British Steel pensioners left "shamelessly bamboozled" after being targeted in "major mis-selling scandal"

 
Oliver Gill
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Average British Steel retirement savings were £400,000 per person, though in around 20 cases the transfer value was in excess of £1m (Source: Getty)

British Steel pensioners were targeted in a scandal “more serious” than PPI mis-selling, the chair of an influential group of MPs has said.

Many retirees were “shamelessly bamboozled” into transferring hundreds of thousands of pounds into risky products, netting advisers chunky payouts, the Work and Pensions Select Committee said.

Chair Frank Field is calling on the Financial Conduct Authority (FCA) to enact sweeping changes. These include a ban on contingency fees and the setting up of an adviser register.

The Pensions Regulator should also conduct a review into the way 2,600 pension transfers totalling £1.1bn were conducted, MPs demanded.

Average British Steel retirement savings were £400,000 per person, though in around 20 cases the transfer value was in excess of £1m. Adviser fees charged were as high as 10 per cent, the committee heard.

“[Previously] almost none of us understood what the nature of mis-selling could be about,” Field told City A.M..

This is more serious than [PPI mis-selling] before because we are supposed to learn from history.

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Exploited

As part of landmark pensions freedoms reforms, retirees are able to transfer chunks of final salary pots into other schemes.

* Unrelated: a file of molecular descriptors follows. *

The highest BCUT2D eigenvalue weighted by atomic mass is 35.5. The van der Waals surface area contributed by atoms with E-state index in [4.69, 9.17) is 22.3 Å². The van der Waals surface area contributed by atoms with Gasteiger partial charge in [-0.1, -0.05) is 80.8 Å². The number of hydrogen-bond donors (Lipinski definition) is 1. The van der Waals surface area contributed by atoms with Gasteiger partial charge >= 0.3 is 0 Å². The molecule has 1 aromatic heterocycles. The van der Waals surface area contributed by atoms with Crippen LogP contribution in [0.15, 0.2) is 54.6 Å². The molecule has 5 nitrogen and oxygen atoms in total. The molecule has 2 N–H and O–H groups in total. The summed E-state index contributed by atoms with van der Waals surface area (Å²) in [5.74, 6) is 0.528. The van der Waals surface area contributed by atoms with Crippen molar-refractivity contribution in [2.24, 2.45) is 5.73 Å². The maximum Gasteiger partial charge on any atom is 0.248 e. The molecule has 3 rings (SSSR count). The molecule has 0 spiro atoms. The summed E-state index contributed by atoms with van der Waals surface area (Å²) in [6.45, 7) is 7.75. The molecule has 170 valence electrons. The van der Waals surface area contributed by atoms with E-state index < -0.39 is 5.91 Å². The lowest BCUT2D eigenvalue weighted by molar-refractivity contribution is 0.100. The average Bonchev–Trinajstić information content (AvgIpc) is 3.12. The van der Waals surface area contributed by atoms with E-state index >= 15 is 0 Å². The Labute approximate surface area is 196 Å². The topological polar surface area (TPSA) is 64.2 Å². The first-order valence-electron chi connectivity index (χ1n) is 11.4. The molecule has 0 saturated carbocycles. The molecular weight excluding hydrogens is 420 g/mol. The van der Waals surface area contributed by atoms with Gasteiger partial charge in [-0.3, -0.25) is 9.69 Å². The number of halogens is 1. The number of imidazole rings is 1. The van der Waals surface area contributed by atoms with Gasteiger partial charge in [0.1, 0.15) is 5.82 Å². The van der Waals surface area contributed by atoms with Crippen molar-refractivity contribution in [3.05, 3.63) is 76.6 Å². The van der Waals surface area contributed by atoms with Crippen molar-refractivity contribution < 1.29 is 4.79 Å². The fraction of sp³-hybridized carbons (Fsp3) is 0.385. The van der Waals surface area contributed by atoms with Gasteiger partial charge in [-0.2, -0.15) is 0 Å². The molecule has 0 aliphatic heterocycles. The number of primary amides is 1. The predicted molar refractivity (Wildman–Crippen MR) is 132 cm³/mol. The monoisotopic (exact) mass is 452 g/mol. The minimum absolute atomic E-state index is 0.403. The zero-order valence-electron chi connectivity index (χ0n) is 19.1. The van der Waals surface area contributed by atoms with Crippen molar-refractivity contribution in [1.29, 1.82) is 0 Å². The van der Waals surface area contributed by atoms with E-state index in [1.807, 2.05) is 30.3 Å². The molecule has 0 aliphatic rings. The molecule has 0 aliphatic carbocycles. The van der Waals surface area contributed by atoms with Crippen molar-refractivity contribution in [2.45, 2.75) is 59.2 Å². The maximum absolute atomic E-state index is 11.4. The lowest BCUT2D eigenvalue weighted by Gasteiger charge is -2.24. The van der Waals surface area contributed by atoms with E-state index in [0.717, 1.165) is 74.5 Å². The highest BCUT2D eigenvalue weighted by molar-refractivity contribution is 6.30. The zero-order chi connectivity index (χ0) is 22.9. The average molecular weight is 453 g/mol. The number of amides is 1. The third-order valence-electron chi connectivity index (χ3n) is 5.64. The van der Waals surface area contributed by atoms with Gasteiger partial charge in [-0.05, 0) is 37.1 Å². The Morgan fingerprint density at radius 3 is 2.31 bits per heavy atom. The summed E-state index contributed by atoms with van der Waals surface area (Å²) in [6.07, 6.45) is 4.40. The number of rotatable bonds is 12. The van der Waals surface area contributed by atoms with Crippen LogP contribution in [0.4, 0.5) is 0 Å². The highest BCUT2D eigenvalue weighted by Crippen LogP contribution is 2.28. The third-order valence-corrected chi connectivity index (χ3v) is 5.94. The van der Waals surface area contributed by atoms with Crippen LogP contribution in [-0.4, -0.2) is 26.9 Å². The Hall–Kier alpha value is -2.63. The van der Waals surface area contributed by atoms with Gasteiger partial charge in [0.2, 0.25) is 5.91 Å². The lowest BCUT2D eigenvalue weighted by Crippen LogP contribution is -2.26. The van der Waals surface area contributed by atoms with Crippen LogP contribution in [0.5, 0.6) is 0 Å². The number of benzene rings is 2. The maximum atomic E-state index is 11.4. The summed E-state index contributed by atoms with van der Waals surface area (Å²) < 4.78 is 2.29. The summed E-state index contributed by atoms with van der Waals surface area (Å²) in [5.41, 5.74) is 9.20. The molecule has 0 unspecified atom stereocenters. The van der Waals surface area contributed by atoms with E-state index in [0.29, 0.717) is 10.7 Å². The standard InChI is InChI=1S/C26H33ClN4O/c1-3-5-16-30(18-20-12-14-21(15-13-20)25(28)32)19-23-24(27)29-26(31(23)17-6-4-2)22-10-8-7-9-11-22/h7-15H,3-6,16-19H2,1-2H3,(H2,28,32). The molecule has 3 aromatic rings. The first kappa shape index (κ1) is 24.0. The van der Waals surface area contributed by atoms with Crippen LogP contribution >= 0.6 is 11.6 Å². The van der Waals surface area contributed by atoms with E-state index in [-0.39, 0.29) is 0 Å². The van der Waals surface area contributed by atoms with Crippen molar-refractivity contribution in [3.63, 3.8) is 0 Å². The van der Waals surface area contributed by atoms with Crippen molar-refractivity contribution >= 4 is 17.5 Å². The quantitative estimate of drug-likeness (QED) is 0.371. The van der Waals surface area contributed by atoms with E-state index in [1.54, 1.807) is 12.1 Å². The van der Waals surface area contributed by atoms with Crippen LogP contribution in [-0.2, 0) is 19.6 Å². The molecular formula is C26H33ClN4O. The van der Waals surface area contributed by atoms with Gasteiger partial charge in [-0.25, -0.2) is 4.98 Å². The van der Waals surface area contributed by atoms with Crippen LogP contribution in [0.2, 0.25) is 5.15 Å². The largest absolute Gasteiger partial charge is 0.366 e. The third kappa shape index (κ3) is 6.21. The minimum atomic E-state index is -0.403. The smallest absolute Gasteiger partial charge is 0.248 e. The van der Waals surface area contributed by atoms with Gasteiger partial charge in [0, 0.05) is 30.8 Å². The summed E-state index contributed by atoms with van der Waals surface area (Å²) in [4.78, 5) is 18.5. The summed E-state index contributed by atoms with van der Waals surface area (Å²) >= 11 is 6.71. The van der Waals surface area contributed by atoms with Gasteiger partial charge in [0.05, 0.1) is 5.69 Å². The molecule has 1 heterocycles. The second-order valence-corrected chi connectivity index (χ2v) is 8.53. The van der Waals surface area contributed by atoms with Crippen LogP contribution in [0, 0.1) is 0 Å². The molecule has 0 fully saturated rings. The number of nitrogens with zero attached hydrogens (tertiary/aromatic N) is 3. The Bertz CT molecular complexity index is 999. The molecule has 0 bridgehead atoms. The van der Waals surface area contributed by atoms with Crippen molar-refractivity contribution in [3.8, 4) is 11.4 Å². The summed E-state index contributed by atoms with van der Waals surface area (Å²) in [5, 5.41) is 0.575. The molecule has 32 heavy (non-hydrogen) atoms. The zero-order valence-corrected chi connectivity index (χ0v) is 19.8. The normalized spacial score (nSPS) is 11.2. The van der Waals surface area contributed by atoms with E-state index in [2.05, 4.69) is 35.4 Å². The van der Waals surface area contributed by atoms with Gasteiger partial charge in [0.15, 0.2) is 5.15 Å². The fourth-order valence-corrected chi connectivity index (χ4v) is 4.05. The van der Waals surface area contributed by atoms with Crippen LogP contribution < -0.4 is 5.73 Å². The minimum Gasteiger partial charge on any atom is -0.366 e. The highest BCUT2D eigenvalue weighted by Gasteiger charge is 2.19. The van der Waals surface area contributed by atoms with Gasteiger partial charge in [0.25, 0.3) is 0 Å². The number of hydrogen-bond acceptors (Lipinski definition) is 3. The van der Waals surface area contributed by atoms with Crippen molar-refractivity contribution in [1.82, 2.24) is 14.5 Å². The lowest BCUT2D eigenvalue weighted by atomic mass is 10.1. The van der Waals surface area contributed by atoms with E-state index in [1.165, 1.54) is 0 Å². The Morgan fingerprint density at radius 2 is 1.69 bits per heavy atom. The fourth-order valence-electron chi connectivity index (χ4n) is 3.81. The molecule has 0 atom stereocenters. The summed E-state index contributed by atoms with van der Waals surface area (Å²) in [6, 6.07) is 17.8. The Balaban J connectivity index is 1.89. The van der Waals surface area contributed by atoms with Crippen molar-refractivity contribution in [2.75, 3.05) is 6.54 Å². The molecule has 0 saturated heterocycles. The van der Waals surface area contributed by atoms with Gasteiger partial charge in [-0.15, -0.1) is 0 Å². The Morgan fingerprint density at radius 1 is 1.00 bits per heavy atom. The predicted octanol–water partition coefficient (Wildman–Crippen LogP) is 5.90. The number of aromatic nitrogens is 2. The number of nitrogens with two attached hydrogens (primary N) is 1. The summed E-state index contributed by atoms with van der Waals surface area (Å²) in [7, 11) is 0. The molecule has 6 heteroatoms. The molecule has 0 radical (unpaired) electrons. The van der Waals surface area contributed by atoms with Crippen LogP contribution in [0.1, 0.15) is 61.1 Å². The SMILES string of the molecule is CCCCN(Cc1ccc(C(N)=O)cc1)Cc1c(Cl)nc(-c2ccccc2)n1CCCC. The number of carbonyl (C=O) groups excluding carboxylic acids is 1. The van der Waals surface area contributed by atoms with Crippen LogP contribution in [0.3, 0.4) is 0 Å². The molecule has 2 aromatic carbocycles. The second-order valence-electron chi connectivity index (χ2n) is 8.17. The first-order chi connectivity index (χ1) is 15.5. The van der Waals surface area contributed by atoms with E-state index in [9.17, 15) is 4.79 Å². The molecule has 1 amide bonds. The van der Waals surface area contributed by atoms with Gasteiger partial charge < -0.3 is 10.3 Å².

An inquiry by the parliamentary committee found many British Steel pension members had been “exploited for cynical personal gain by dubious financial advisers in tandem with parasitical so-called ‘introducers’”.

Hargreaves Lansdown head of policy Tom McPhail said: “It is extraordinary that even after the pension mis-selling scandal of the 1990s, the members of the British Steel scheme could be let down so badly.

“The scheme trustees and administrators should surely have taken more responsibility for protecting members interests and shielding them from unscrupulous advisers.”

He continued: “Contingent charging, where the adviser is actively incentivised to recommend a transfer, creates a glaring misalignment of interest between adviser and their client; it would be remarkable if it didn’t lead to at least some mis-selling.”

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Frank Field is the chair of the Work and Pensions Select Committee (Source: Getty)

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Bath water

However, former pension minister Steve Webb urged authorities “not to throw the baby out with the bath water”.

“The obvious lesson is that you clamp down on the crooks and scammers, not that you clamp down on pension freedoms,” he said.

MPs concluded communication to British Steel pensioners over switching was “woefully inadequate”. The scheme’s trustee refuted the conclusion, saying it was “not supported by the evidence”.

“All members were provided with enough information to make good choices,” the trustee added.

The Pensions Regulator also rejected some MP inquiry’s conclusions. A spokesperson said it “helped tackle unscrupulous financial advisers who were exploiting the situation”.

“We went to Port Talbot and took part in a discussion forum with scheme members and others. We reviewed communications sent to members and were satisfied they adequately warned of the dangers of transferring out of a defined benefit scheme.”

An FCA spokesperson said: "We believe the committee’s recommendations are sensible. We are currently looking at the Register to see how we can make it easier to use. We are also reviewing the rules that apply to firms advising on pension transfers, and will consider this report as part of this."

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